Episkyros was an ancient Greek ball sport with some coincidental similarities to American football. The sport involved attempting to move a ball past the opposing team’s end of the field, keeping it away from the other team by passing from player to player while avoiding tackles. It had a reputation of violence, though not quite as much as its Roman successor harpastum. Not all of the details of the sport can be made out in full due to its somewhat scarce records, though historians have been able to piece together some of its primary features.
If you want to play episkyros today, you’ll only need a mini volleyball and some small traffic cones. See Play Today! below for a full explanation of a non-violent modern rendition of the sport.
Harpastum was the Roman adaptation of episkyros, and as such, some of our knowledge of each sport is derived from information on the other. The two sports played similarly to each other, with harpastum being a sort of inversion of its predecessor (see How to Play under both articles for a comparison).
Episkyros was regarded as very physically exerting, requiring a great deal of strength and agility of its players. It was somewhat dangerous as well; with tackles and sporadic sprinting, broken bones were not too uncommon. The level of athleticism and exertion that was involved is likely comparable to American Football, perhaps with a higher risk of injury due to the absence of protective gear.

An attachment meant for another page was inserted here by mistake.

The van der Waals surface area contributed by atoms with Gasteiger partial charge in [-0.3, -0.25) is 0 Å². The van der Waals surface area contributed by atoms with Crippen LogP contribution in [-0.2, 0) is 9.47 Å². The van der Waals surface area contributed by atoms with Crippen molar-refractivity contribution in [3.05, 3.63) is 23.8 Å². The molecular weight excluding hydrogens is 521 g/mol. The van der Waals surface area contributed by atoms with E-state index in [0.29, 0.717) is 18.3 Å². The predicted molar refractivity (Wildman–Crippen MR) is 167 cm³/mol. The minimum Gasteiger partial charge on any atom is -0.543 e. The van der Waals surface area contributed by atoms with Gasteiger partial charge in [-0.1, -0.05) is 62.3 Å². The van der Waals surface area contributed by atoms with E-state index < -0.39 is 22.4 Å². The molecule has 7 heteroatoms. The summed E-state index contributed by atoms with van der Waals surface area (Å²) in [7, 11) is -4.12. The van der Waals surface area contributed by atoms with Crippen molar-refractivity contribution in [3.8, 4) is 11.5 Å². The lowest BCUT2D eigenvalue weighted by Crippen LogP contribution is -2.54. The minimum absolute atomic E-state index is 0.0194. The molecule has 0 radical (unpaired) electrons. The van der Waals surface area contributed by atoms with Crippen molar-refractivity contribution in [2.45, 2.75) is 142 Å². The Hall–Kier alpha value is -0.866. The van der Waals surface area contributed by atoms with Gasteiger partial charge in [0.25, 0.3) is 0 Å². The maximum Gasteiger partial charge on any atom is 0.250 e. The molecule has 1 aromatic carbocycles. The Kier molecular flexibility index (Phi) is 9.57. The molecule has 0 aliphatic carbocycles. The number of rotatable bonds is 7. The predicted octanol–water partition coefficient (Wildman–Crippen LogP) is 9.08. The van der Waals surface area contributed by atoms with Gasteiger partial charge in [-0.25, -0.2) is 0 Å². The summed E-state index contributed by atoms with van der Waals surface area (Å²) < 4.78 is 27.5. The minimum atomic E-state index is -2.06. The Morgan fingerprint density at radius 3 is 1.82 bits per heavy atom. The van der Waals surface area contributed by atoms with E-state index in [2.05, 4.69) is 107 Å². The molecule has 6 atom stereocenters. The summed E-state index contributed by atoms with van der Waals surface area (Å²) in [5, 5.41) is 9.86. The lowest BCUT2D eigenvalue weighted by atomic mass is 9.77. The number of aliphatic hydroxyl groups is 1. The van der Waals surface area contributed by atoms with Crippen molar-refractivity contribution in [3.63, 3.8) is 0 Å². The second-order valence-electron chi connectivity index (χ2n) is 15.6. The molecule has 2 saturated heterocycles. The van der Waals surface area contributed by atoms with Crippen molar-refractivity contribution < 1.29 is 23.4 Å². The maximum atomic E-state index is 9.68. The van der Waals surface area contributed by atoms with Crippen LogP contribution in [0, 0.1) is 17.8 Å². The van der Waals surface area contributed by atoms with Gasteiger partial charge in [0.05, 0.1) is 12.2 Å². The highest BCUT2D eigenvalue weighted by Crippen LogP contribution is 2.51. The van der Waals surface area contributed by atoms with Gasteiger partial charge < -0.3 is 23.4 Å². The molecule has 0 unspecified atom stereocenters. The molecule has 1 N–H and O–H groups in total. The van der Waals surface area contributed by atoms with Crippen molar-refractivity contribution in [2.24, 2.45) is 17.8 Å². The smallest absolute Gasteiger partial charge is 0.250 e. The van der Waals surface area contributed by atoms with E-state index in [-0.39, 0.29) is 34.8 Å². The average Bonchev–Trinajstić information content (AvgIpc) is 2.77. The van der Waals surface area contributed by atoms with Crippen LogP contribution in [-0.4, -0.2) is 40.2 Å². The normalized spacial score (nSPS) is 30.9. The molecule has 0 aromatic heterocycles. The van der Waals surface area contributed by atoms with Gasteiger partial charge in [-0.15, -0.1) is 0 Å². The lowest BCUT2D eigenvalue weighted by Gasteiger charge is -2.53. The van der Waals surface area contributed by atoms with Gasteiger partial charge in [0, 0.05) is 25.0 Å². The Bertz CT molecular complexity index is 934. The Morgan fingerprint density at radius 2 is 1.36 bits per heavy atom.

Origins and History
Educated guesses place episkyros’ Roman descendant harpastum around the 5th century BC, since any given sport would likely not be older than its host society. As such, episkyros itself would have been played for some time before then, though there is not enough information to determine how long that period was. The relief pictured above, which may picture the sport (though this is subject to debate), dates from the 6th century BC.
Due to some similar characteristics, some sources tie episkyros into the history of football and rugby, crediting this Greek sport as the first among their kind. However, there is no evidence to suggest such a connection. Similarly, some sources credit episkyros as a key figure in the development of soccer, often referencing the image of the Greek athlete to the right. In reality, this relief likely depicts some sort of exercise or game, as similar training methods are described in Galen’s Exercise with the Small Ball. No Greek or Roman records suggest that episkyros or harpastum were even similar to soccer, nor did they involve juggling the ball in the manner depicted.
As it stands, no solid evidence suggests that either of these sports influenced the development of the aforementioned football sports. The development of soccer, football, and rugby can be traced back to medieval European mob football.
How to Play
Episkyros and harpastum were similar in that they both featured two teams of likely 12 to 14 players each. These teams would face each other in a field divided by a line in the center and another line a certain distance behind each team.